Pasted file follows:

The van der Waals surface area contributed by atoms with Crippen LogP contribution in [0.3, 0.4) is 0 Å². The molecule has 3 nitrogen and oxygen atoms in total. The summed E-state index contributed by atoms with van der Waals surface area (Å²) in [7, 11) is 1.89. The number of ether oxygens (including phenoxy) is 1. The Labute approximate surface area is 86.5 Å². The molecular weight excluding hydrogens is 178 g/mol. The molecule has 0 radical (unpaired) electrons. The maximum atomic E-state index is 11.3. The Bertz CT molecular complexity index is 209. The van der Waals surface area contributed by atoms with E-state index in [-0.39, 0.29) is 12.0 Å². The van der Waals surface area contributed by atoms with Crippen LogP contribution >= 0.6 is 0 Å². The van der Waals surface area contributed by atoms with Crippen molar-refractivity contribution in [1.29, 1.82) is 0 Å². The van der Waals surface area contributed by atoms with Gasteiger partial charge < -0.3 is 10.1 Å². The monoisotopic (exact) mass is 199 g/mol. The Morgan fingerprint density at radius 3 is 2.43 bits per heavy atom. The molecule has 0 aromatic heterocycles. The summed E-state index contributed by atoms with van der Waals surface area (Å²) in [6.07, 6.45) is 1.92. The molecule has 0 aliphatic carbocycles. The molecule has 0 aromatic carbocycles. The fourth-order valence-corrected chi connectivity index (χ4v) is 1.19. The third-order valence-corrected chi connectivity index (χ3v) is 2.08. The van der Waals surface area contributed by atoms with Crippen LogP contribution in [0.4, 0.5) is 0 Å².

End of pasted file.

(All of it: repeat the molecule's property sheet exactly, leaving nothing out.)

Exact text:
The van der Waals surface area contributed by atoms with Crippen LogP contribution in [0.3, 0.4) is 0 Å². The molecule has 3 nitrogen and oxygen atoms in total. The summed E-state index contributed by atoms with van der Waals surface area (Å²) in [7, 11) is 1.89. The number of ether oxygens (including phenoxy) is 1. The Labute approximate surface area is 86.5 Å². The molecular weight excluding hydrogens is 178 g/mol. The molecule has 0 radical (unpaired) electrons. The maximum atomic E-state index is 11.3. The Bertz CT molecular complexity index is 209. The van der Waals surface area contributed by atoms with E-state index in [-0.39, 0.29) is 12.0 Å². The van der Waals surface area contributed by atoms with Crippen LogP contribution >= 0.6 is 0 Å². The van der Waals surface area contributed by atoms with Crippen molar-refractivity contribution in [1.29, 1.82) is 0 Å². The van der Waals surface area contributed by atoms with Gasteiger partial charge < -0.3 is 10.1 Å². The monoisotopic (exact) mass is 199 g/mol. The Morgan fingerprint density at radius 3 is 2.43 bits per heavy atom. The molecule has 0 aromatic heterocycles. The summed E-state index contributed by atoms with van der Waals surface area (Å²) in [6.07, 6.45) is 1.92. The molecule has 0 aliphatic carbocycles. The molecule has 0 aromatic carbocycles. The fourth-order valence-corrected chi connectivity index (χ4v) is 1.19. The third-order valence-corrected chi connectivity index (χ3v) is 2.08. The van der Waals surface area contributed by atoms with Crippen LogP contribution in [0.4, 0.5) is 0 Å².